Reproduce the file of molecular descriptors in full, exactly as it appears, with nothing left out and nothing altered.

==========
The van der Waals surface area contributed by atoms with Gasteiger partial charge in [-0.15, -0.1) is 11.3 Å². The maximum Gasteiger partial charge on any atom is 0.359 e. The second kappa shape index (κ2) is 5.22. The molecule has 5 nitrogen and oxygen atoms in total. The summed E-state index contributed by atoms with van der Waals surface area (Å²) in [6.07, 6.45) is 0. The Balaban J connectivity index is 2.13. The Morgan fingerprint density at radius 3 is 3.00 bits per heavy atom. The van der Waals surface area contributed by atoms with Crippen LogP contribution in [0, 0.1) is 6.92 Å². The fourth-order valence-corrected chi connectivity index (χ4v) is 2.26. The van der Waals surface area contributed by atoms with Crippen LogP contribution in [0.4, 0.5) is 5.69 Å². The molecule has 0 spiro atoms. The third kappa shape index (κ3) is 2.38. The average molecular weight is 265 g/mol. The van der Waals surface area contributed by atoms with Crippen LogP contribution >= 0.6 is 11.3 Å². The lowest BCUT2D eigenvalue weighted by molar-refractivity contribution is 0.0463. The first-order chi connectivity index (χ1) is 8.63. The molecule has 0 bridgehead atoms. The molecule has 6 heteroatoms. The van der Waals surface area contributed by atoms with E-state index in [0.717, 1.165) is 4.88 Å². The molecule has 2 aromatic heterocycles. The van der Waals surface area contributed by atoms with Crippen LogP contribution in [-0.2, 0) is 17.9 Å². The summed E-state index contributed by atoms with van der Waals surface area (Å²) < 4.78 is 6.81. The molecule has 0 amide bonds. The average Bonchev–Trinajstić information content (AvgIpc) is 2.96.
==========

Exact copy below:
The van der Waals surface area contributed by atoms with Gasteiger partial charge in [-0.15, -0.1) is 11.3 Å². The maximum Gasteiger partial charge on any atom is 0.359 e. The second kappa shape index (κ2) is 5.22. The molecule has 5 nitrogen and oxygen atoms in total. The summed E-state index contributed by atoms with van der Waals surface area (Å²) in [6.07, 6.45) is 0. The Balaban J connectivity index is 2.13. The Morgan fingerprint density at radius 3 is 3.00 bits per heavy atom. The van der Waals surface area contributed by atoms with Crippen LogP contribution in [0, 0.1) is 6.92 Å². The fourth-order valence-corrected chi connectivity index (χ4v) is 2.26. The van der Waals surface area contributed by atoms with Crippen LogP contribution in [0.4, 0.5) is 5.69 Å². The molecule has 0 spiro atoms. The third kappa shape index (κ3) is 2.38. The average molecular weight is 265 g/mol. The van der Waals surface area contributed by atoms with Crippen LogP contribution >= 0.6 is 11.3 Å². The lowest BCUT2D eigenvalue weighted by molar-refractivity contribution is 0.0463. The first-order chi connectivity index (χ1) is 8.63. The molecule has 0 bridgehead atoms. The molecule has 6 heteroatoms. The van der Waals surface area contributed by atoms with E-state index in [0.717, 1.165) is 4.88 Å². The molecule has 2 aromatic heterocycles. The van der Waals surface area contributed by atoms with Crippen LogP contribution in [-0.2, 0) is 17.9 Å². The summed E-state index contributed by atoms with van der Waals surface area (Å²) < 4.78 is 6.81. The molecule has 0 amide bonds. The average Bonchev–Trinajstić information content (AvgIpc) is 2.96.